On Tuesday, President Moon Jae-in reviewed military planes including an F-35, missiles and artillery systems that were displayed on the ground at the start of the ceremony at an air base in southeastern South Korea.
Moon and other top officials later watched three F-35s and other warplanes flying in close formation one after another.
In a televised speech during the ceremony, Moon said he felt "secure about the might of our military armed with new equipment such as F-35As that we disclosed for the first time." He said South Koreans would also be "very proud" of the military capacity.
South Korea previously publicized photos of its F-35s, but it was the first time the aircraft were shown at an official event since the first two of the planes were delivered here in March, according to the state-run Defense Acquisition Program Administration.
Moon, a liberal who espouses greater reconciliation with North Korea, was behind a flurry of North Korea-U.S. diplomacy on the North's nuclear program. During his third summit with North Korean leader Kim Jong Un in Pyongyang last September, the two Koreas struck a set of agreements meant to ease military animosities such as halting front-line live-fire exercises and dismantling guard posts along their border.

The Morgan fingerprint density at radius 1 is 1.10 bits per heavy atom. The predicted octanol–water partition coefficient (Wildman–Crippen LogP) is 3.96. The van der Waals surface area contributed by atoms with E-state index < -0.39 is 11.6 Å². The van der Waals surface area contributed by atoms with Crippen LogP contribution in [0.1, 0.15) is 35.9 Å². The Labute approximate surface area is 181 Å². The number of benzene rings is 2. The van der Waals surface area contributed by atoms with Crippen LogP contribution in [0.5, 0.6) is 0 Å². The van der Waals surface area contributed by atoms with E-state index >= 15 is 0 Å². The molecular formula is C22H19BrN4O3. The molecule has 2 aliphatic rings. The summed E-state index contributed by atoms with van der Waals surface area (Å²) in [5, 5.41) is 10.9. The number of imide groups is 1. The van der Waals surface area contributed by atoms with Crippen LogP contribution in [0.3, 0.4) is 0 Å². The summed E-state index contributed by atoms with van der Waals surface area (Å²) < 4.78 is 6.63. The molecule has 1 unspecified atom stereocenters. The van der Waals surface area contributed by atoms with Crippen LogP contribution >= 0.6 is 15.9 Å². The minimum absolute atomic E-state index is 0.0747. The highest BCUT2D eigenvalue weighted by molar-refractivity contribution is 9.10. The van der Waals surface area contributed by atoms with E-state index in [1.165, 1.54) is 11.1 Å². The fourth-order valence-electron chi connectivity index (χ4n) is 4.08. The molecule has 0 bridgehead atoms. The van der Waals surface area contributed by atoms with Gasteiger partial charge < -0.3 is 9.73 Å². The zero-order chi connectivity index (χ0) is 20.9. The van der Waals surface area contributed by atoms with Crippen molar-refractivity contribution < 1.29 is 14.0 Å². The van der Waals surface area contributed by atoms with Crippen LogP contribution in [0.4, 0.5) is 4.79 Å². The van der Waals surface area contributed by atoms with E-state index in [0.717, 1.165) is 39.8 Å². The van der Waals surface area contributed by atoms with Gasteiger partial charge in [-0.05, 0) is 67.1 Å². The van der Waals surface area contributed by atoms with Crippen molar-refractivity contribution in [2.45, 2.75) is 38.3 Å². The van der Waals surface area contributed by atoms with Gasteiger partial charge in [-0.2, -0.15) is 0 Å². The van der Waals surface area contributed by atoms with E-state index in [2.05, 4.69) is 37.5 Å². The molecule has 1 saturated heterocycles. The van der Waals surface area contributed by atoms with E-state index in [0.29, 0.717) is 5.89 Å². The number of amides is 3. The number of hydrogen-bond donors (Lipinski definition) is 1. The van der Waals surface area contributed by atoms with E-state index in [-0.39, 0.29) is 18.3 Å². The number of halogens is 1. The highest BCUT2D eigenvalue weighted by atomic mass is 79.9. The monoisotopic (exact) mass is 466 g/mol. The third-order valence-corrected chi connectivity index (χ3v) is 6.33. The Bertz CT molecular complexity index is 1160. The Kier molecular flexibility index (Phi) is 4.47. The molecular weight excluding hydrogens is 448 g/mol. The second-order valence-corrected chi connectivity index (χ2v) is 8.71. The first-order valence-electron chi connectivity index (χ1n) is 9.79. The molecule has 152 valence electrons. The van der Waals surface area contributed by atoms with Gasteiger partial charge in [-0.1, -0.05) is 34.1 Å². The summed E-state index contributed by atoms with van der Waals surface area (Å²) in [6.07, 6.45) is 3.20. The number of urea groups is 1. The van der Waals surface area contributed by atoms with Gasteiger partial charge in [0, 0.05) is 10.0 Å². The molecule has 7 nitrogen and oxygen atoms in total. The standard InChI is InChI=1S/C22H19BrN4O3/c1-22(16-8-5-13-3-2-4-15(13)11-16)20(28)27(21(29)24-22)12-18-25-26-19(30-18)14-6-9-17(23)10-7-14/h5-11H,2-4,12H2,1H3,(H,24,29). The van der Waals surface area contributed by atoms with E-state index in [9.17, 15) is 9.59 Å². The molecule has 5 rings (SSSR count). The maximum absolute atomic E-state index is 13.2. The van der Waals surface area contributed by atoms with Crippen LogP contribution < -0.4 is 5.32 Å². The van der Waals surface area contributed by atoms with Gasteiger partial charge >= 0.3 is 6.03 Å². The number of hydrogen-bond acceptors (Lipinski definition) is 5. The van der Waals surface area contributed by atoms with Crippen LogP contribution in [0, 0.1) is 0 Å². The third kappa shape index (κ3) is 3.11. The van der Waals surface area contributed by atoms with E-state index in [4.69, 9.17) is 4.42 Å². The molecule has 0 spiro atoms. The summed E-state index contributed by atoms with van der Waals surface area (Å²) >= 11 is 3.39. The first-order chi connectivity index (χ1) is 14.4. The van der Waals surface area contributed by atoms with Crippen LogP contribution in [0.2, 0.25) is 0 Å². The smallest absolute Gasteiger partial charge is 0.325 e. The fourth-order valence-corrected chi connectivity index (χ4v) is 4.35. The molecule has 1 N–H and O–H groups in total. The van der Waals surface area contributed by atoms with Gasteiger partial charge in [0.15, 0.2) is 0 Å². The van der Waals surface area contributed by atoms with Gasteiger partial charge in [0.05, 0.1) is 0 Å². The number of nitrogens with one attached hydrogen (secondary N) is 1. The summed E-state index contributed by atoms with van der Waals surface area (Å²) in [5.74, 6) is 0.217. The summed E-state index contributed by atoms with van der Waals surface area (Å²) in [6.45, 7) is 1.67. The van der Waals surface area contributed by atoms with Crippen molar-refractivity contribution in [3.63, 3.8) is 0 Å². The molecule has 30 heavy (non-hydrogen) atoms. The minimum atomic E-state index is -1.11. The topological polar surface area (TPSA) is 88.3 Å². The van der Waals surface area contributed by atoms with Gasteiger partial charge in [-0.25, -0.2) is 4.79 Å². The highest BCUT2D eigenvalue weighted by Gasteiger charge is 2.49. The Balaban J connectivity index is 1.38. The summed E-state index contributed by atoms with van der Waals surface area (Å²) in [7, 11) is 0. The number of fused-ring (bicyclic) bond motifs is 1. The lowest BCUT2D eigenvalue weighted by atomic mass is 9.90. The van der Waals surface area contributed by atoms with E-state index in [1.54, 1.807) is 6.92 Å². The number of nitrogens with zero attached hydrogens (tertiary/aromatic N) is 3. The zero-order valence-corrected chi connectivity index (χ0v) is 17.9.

Many conservatives in South Korea have said the deals greatly undermined South Korea's national security because North Korea's nuclear threats remain intact.
Moon said during Tuesday's ceremony that strong national security would support dialogue and cooperation with North Korea and an effort to build a lasting peace on the Korean Peninsula.